Audi Russia’s sales for the first eight months of 2015 totaled 16,359 cars, down 29.4% year-on-year, WardsAuto data shows. Deliveries by rival luxury automakers BMW and Mercedes-Benz fell 21.1% and 8.6%, respectively, in the period.
GM estimates the overall cost of closing its Russian business at $600 million, with a significant portion earmarked for reimbursing former dealers for their investments. But some dealers have filed lawsuits claiming the compensation is inadequate.
“We have great respect for Daimler and we hope that it will build its plant in the territory of St. Petersburg,” city official Maxim Meyskin says. “However, the project should not be implemented at any price, which is our fundamental position.”
Although imports comprise about 20% of the Russian market, Minister of Industry and Trade Denis Manturov believes global automakers have chosen to focus on local output as the country’s economic crisis, aggravated by Western sanctions, continues.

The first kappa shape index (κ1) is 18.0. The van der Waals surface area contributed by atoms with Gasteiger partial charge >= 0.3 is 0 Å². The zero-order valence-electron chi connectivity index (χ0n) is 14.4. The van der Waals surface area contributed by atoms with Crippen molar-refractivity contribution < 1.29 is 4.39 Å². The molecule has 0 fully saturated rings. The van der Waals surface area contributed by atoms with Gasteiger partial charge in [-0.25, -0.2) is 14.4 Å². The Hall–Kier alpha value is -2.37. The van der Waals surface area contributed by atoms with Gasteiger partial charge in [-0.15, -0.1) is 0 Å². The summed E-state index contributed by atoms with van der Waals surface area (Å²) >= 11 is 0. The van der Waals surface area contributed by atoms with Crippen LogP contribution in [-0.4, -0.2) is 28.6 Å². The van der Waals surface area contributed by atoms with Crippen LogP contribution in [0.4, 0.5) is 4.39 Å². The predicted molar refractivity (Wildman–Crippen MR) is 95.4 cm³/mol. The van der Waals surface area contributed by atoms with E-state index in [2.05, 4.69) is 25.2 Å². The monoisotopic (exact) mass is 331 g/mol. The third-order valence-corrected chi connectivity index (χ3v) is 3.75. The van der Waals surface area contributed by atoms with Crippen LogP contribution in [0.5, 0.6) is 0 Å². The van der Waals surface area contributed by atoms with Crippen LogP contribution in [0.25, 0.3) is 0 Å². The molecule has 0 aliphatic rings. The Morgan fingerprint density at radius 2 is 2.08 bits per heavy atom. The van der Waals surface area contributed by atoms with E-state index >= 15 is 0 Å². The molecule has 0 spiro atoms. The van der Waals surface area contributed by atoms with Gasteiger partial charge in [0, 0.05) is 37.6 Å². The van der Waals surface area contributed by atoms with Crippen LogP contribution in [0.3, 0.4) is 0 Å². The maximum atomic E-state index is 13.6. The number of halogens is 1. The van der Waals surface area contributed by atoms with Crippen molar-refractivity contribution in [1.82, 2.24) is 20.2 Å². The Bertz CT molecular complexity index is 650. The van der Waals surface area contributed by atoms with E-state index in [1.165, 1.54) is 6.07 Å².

Despite GM’s shutdown of Chevrolet and Opel assembly and sales operations in Russia, and limiting its imports to Cadillac and a handful of Chevy products, the Niva is one of the country’s best-selling CUVs.
The automaker is cutting prices and expanding its product range in an effort to pull out of a tailspin that saw July sales drop 21.3% from like-2014 and 52% for the year’s first seven months, according to WardsAuto data.
Sources say Daimler has asked St. Petersburg Gov. Georgy Poltavchenko to provide a 125-acre site for the Mercedes-Benz assembly plant, along with associated infrastructure investment, without compensation from the automaker.
Despite the current difficulties, negotiations are expected to continue. Legal action by the dealers likely would result in the termination of service contracts by GM, potentially exposing bigger retailers with large customer bases to further losses.
Most of the new funding will be used to compensate local and global automakers for discounts given dealers in a market where, according to WardsAuto data, sales fell 29.7% year-on-year in June and were off 36.4% through the first half of the year.
The decision by Faurecia, which manufactures components such as seats, interiors and exhaust systems, to partially suspend operations may disrupt Russian production by major automakers including PSA Peugeot Citroen and Ford.
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